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I am an Italian citizen and my wife is Vietnamese with an UK residence card. We live in London and we have a daughter who was born a few months ago.

We're requesting for her both the Italian and the Vietnamese passports. It looks like the Vietnamese will be ready shortly while for the Italian it seems we're going to need to wait for longer.

I was looking for information about what documents are needed for my daughter to be able to enter back in the UK if we were to leave. If we get both the passports we won't have any problem, but I'm interested in knowing what would be needed assuming we manage to get only the Vietnamese passport before our trip.

  • If you have any other documents showing that she is an Italian citizen (perhaps your passport plus her birth certificate), that will certainly help. – phoog Mar 16 '17 at 23:20
  • Was your daughter born in the UK? Were either of you considered settled at the time? If so then your daughter is also a British citizen even if you're not - gov.uk/register-british-citizen/born-in-uk-after-1983 (unfortunately the easiest way of proving this at the border is likely to be yet another passport, but it might be a quicker option than the Italian one) – EdC Mar 17 '17 at 9:17
  • @phoog are you referring to the EU ruling mentioned in this page? eumovement.wordpress.com/2010/08/04/… – user58761 Mar 18 '17 at 19:22
  • @user58761 not to that ruling specifically, no, but to the principles articulated in the directive. – phoog Mar 18 '17 at 20:52
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Background

Babies who are born in the UK but do not have a claim on British citizenship get a special status called "tolerated". It means they do not necessarily need a British visa because the government recognises that there are circumstantial practicalities surrounding newborn babies where immigration rules are concerned.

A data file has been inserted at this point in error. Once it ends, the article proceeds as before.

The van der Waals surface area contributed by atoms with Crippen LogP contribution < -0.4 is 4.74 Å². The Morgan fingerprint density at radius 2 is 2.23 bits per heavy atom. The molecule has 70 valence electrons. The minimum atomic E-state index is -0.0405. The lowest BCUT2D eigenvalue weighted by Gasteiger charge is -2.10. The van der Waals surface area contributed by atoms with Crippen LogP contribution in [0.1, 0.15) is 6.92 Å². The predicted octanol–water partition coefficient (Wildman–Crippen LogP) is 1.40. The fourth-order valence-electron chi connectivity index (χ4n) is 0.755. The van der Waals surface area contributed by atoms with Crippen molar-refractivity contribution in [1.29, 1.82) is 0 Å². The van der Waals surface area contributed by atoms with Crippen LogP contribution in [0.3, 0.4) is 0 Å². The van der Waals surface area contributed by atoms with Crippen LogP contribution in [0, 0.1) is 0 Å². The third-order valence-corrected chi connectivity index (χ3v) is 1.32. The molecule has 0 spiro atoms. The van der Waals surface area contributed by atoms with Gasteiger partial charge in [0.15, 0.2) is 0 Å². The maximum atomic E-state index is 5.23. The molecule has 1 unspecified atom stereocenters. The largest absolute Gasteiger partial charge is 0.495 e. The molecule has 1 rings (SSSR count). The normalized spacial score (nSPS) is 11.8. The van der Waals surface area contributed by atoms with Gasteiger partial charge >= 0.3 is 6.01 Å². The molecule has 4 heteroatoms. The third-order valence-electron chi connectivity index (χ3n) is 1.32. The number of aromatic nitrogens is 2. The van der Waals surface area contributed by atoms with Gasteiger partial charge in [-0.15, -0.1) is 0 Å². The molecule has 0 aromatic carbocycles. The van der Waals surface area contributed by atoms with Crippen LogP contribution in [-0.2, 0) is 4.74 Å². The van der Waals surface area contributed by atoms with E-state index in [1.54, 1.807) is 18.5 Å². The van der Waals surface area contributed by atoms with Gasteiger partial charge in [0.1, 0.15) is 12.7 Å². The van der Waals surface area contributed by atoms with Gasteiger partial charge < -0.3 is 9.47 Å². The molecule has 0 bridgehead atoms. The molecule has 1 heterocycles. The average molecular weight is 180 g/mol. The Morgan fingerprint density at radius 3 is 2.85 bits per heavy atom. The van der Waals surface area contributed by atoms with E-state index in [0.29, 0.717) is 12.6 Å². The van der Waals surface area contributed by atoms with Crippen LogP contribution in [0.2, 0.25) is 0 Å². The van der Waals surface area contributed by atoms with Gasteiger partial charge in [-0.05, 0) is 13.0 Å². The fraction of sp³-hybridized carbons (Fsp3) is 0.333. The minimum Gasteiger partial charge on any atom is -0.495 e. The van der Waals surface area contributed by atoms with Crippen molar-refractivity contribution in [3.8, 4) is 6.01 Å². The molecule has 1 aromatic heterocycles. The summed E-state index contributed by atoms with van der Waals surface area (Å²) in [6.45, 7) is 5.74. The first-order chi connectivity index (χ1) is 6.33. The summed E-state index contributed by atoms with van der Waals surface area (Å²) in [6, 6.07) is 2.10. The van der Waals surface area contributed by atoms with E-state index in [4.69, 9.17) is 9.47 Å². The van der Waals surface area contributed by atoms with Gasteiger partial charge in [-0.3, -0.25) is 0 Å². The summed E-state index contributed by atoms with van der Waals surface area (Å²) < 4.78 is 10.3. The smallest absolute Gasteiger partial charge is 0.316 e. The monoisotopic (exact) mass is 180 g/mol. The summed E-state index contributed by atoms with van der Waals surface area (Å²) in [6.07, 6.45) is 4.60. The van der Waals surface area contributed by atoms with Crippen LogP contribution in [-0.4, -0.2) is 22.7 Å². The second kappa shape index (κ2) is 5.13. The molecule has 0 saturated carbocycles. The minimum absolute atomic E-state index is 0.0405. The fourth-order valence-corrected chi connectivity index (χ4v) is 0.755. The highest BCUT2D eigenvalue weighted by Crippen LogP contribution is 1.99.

If the child stays in the UK (without leaving, and strenuous proof is required) until they reach the age of 10, they can obtain British citizenship, but few children go this route for obvious reasons.

More commonly the child leaves the UK with their parents and subsequently returns. Once the baby leaves the UK their "tolerated" status is permanently revoked and they become "undocumented". This changes the situation because the child will arrive at a border control and that kicks off at least three procedures...

And they can be right-up-in-your-face aggressive about these things. In theory the question of documentation is not an issue at the border because the government requires carriers to prevent the arrival of undocumented passengers (or they get fined when they are in breach).

Because of these things the government expects the parents to sort out reentry issues before they leave or to sort things out before they return.

Specific Case

In your case the child has an EU passport in the pipeline, but it may not be ready by the time you travel. And so the child will travel on a non-EU passport. It means you need to take the non-EU passport and get a family permit (or other sticker) for it before you return to the UK. You may be able to pursue an inland option before leaving and to explore this possibility any Citizens Advice Bureau with Level 3 Competence (see the Immigration and Asylum Act 1999, Sections 84 and 85) will provide you with a brochure and reliable advice for free (it's important to verify their competence level before making an appointment, you need Level 3 or higher).

If at least one of the parents has a settled status in the UK (i.e., either permanent residence or indefinite leave to remain) then the child is already British and you can use the Passport Office to obtain a British passport. But since the applicant is a newborn, extra rules kick in and it will probably take longer than getting the EU passport (newborns cannot use the express service).

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